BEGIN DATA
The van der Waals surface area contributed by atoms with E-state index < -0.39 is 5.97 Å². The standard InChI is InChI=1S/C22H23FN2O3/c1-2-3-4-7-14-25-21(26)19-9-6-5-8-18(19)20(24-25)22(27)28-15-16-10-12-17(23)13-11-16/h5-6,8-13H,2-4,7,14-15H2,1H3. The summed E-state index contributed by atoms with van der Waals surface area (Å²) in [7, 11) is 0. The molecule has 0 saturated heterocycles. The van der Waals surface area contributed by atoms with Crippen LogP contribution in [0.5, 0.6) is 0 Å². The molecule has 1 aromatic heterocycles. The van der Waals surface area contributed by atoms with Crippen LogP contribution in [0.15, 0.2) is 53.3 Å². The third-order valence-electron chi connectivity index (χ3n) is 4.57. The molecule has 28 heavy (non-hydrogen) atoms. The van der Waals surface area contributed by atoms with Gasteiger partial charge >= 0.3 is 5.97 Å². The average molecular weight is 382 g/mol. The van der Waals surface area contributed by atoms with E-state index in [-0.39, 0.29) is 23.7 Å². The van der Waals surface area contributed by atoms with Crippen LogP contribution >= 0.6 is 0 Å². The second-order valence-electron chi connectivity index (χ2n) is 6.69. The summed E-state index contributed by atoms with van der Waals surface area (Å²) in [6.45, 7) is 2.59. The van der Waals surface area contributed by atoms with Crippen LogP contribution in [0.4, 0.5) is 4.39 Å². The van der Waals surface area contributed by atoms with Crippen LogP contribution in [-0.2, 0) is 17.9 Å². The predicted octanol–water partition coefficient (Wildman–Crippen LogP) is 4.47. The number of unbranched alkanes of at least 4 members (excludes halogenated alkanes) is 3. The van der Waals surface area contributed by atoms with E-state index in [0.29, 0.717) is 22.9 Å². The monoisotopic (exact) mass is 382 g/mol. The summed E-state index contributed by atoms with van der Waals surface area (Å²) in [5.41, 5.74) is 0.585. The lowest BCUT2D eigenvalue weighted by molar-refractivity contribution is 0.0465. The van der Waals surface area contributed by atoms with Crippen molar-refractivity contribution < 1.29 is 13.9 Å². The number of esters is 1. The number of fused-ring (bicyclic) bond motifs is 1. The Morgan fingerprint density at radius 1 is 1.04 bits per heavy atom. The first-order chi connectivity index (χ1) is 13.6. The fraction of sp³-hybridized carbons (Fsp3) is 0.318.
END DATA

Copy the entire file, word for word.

The van der Waals surface area contributed by atoms with E-state index < -0.39 is 5.97 Å². The standard InChI is InChI=1S/C22H23FN2O3/c1-2-3-4-7-14-25-21(26)19-9-6-5-8-18(19)20(24-25)22(27)28-15-16-10-12-17(23)13-11-16/h5-6,8-13H,2-4,7,14-15H2,1H3. The summed E-state index contributed by atoms with van der Waals surface area (Å²) in [7, 11) is 0. The molecule has 0 saturated heterocycles. The van der Waals surface area contributed by atoms with Crippen LogP contribution in [0.5, 0.6) is 0 Å². The molecule has 1 aromatic heterocycles. The van der Waals surface area contributed by atoms with Crippen LogP contribution in [0.15, 0.2) is 53.3 Å². The third-order valence-electron chi connectivity index (χ3n) is 4.57. The molecule has 28 heavy (non-hydrogen) atoms. The van der Waals surface area contributed by atoms with Gasteiger partial charge >= 0.3 is 5.97 Å². The average molecular weight is 382 g/mol. The van der Waals surface area contributed by atoms with E-state index in [-0.39, 0.29) is 23.7 Å². The van der Waals surface area contributed by atoms with Crippen LogP contribution >= 0.6 is 0 Å². The second-order valence-electron chi connectivity index (χ2n) is 6.69. The summed E-state index contributed by atoms with van der Waals surface area (Å²) in [6.45, 7) is 2.59. The van der Waals surface area contributed by atoms with Crippen LogP contribution in [0.4, 0.5) is 4.39 Å². The van der Waals surface area contributed by atoms with Crippen LogP contribution in [-0.2, 0) is 17.9 Å². The predicted octanol–water partition coefficient (Wildman–Crippen LogP) is 4.47. The number of unbranched alkanes of at least 4 members (excludes halogenated alkanes) is 3. The van der Waals surface area contributed by atoms with E-state index in [0.29, 0.717) is 22.9 Å². The monoisotopic (exact) mass is 382 g/mol. The summed E-state index contributed by atoms with van der Waals surface area (Å²) in [5.41, 5.74) is 0.585. The lowest BCUT2D eigenvalue weighted by molar-refractivity contribution is 0.0465. The van der Waals surface area contributed by atoms with Crippen molar-refractivity contribution < 1.29 is 13.9 Å². The number of esters is 1. The number of fused-ring (bicyclic) bond motifs is 1. The Morgan fingerprint density at radius 1 is 1.04 bits per heavy atom. The first-order chi connectivity index (χ1) is 13.6. The fraction of sp³-hybridized carbons (Fsp3) is 0.318.